IN RE: Patricia L. HEWITT

Reset A A Font size: Print

Supreme Court, Appellate Division, Third Department, New York.

IN RE: Patricia L. HEWITT, Appellant, v. Kevin D. HEWITT Sr., Respondent.

Decided: February 19, 1998

Before MIKOLL, J.P., and WHITE, PETERS, SPAIN and CARPINELLO, JJ. Eric J. Dickson (Gerald S. Chapman, of counsel), Schenectady, for appellant. Powers & Simmerman (Mark L. Powers, of counsel), Schenectady, for respondent.

Appeal from an order of the Family Court of Saratoga County (Nolan Jr., J.), entered December 16, 1996, which dismissed petitioner's application, in a proceeding pursuant to Family Court Act article 4, for an upward modification of respondent's child support obligation.

Pursuant to the parties' 1985 separation agreement, incorporated but not merged into the judgment of divorce, respondent agreed to pay $350 in monthly child support for his two children, with its adequacy to be reviewed in 1989.   Upon such review, they informally agreed to increase the total monthly obligation to $400.

In 1996, petitioner commenced this proceeding for an upward modification,1 securing a temporary order prior to the hearing reflecting the parties' informal agreement.   At the hearing, petitioner testified to her 1995 gross annual earnings of $27,515, thereafter supporting and explaining those amounts noted on her financial affidavit with available documentary evidence.   She further testified that she, along with the children, reside with her fiance, Jeffrey Hatter, who explained that despite his 1995 gross annual earnings of $24,137, he merely pays for the cable television bill, his own food and one third of the household expenses for electric, gas and rent.

Respondent, residing with his third wife, their child and his wife's child from a previous relationship, established his 1995 gross annual income to be $43,385, subject to a $101.20 weekly child support obligation for a child not subject to this proceeding.   Respondent's wife testified that although she currently works 15 hours a week at $5 per hour, she recently worked full time at an analytical laboratory earning approximately $13,500 per year.   She further testified that although a support order was in effect for her daughter, the payments were in arrears and therefore respondent had been supporting her and her child.

Purporting to apply the Child Support Standards Act (Family Ct. Act § 413) (hereinafter CSSA) but failing to deduct respondent's court-ordered child support payments or Social Security taxes paid from the parties' incomes, the Hearing Examiner calculated respondent's weekly child support obligation to be $176.   Thereafter, considering how the strict application of the CSSA would affect each parties' per capita income, balanced by the needs of respondent's new family and subsequent children, the Hearing Examiner, despite the absence of a downward modification petition, deviated from the CSSA and set respondent's weekly child support obligation at $80.   Upon Family Court's denial of petitioner's objections, this appeal ensued.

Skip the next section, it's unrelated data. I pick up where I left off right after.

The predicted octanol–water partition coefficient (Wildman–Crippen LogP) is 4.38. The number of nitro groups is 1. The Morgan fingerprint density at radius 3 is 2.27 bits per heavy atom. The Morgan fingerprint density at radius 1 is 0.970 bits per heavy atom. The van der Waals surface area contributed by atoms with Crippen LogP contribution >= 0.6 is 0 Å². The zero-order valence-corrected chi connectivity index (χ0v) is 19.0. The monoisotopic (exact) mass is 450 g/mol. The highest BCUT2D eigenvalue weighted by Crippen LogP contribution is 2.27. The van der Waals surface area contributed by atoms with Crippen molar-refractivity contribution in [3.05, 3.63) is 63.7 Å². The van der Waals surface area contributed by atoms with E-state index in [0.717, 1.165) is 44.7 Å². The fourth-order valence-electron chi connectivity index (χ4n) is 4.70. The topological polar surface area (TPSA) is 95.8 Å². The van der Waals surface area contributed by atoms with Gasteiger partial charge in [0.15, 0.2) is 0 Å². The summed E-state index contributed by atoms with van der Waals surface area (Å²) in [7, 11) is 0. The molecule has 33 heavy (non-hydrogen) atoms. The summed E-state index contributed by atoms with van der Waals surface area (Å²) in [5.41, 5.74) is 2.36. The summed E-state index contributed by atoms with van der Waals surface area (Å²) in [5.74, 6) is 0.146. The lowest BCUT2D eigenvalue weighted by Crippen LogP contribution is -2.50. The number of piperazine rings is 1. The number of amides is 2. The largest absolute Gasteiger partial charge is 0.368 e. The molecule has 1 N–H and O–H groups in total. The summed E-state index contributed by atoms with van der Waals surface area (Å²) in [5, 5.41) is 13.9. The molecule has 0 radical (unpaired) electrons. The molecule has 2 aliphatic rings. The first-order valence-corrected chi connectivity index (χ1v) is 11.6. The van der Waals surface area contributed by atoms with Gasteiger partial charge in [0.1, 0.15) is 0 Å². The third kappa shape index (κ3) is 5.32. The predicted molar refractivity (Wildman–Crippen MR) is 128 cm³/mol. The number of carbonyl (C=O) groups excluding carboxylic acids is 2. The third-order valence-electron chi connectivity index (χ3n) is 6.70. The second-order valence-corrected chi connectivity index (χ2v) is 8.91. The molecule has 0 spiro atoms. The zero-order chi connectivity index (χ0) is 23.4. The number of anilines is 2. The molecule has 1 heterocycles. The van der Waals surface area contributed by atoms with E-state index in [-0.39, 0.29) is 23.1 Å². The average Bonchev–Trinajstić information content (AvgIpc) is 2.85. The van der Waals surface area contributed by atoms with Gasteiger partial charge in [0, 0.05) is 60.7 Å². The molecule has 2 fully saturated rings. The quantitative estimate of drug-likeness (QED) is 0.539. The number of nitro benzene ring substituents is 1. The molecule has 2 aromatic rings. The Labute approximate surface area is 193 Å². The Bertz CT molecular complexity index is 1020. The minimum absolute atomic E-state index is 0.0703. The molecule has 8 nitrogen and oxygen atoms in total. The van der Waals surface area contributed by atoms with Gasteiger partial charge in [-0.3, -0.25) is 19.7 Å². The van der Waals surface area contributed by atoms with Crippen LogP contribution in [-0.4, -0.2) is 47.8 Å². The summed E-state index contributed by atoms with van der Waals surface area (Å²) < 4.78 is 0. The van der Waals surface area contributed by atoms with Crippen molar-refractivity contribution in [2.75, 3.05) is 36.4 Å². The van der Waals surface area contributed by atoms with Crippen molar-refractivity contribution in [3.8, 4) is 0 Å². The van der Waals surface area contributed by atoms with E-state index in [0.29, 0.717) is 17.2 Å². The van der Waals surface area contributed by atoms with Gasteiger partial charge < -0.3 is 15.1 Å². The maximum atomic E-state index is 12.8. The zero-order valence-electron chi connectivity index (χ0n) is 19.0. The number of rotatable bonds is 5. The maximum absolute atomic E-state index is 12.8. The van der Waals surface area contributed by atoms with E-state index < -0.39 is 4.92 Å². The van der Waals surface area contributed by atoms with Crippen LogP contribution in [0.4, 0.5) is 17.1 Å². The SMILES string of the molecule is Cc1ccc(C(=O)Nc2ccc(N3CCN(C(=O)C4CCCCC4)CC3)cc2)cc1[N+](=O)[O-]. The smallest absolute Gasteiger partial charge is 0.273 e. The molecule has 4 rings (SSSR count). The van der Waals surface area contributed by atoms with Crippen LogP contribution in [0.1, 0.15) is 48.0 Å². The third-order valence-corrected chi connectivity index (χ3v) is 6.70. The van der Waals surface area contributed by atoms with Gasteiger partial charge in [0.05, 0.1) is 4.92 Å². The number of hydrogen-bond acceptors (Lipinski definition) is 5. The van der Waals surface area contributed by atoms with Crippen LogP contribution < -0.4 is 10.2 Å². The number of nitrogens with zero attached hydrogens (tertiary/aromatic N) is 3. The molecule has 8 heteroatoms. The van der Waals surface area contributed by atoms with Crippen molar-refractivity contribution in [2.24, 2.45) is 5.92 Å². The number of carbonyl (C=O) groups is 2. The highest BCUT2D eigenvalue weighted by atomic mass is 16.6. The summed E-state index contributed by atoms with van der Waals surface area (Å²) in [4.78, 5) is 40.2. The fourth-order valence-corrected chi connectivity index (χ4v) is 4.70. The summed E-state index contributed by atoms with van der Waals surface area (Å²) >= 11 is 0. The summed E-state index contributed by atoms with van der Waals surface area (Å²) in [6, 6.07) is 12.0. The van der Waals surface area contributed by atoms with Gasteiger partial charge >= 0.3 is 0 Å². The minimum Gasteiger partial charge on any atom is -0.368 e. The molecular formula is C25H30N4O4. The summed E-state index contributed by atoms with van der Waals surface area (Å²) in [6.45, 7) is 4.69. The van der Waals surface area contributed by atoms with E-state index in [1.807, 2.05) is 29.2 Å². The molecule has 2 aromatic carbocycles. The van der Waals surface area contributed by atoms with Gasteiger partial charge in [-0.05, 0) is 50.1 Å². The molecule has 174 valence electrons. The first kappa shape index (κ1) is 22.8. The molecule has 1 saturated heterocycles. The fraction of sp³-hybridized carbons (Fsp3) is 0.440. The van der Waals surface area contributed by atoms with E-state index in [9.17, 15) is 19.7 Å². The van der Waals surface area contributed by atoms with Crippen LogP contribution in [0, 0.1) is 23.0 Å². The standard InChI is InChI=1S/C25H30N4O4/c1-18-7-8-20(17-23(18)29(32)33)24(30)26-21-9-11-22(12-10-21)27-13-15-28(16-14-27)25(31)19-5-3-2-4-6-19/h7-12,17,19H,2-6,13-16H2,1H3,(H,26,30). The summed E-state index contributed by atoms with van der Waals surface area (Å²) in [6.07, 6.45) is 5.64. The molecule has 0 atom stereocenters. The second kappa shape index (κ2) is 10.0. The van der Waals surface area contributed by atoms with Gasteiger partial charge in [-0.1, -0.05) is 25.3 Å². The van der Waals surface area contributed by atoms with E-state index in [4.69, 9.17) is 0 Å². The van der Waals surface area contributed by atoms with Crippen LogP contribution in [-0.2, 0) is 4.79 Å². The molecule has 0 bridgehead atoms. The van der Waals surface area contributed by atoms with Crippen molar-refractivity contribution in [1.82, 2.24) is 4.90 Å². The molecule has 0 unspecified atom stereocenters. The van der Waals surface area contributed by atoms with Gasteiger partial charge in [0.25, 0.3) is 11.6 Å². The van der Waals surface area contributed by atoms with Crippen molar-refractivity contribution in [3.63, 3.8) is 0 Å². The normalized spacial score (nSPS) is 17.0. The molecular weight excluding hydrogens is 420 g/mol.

With no timely objection challenging petitioner's proffer of the children's increased needs, we limit our review to determining whether the award was properly calculated (see, Nicholas v. Cirelli, 209 A.D.2d 840, 619 N.Y.S.2d 171).   Upon our finding that the Hearing Examiner failed to subtract Social Security taxes and respondent's court-ordered child support payments prior to computing the combined parental income, compounded further by a failure to multiply the combined parental income by the applicable 25% child support percentage prior to determining respondent's obligation (see, Family Ct. Act § 413[1][b], [c] ), remittal of this matter to Family Court becomes necessary (see, Juneau v. Juneau, 206 A.D.2d 647, 614 N.Y.S.2d 615).

 We further note that there exists no basis in this record to support a deviation from the strict application of the CSSA (see, Matter of Meyers v. Cicci, 233 A.D.2d 723, 650 N.Y.S.2d 353;  Matter of Rochler v. Rochler, 215 A.D.2d 831, 626 N.Y.S.2d 312;  see also, Family Ct. Act § 413 [1][f] ).   While the needs of a noncustodial parent's subsequent children may be considered in determining whether the amount set by the CSSA is unjust or inappropriate, it is not a “defense” to a parent's child support obligation (see, Family Ct. Act § 413[1][f][8] ).   Such a factor may “apply only if the resources available to support such children are less than the resources available to support the children who are subject to the instant [proceeding]” (id.;   see, Matter of Meyers v. Cicci, supra, at 724, 650 N.Y.S.2d 353).   Having failed to consider the income or potential income which may be earned by respondent's wife or her efforts to collect the child support that she was entitled to receive, we find no evidence indicating that the available resources to support respondent's other children were less than those available to support the children subject to this proceeding.

Hence, we modify Family Court's order by reversing so much thereof as set forth respondent's weekly child support obligation at $80, reinstate the temporary child support order of $400 monthly and remit the matter to Family Court for further proceedings.

ORDERED that the order is modified, on the law, without costs, by reversing so much thereof as established respondent's weekly child support obligation at $80;  temporary monthly child support order of $400 is reinstated and matter remitted to the Family Court of Saratoga County for further proceedings not inconsistent with this court's decision;  and, as so modified, affirmed.

FOOTNOTES

1.   No cross petition seeking a downward modification was filed by respondent.

PETERS, Justice.

MIKOLL, J.P., and WHITE, SPAIN and CARPINELLO, JJ., concur.

Copied to clipboard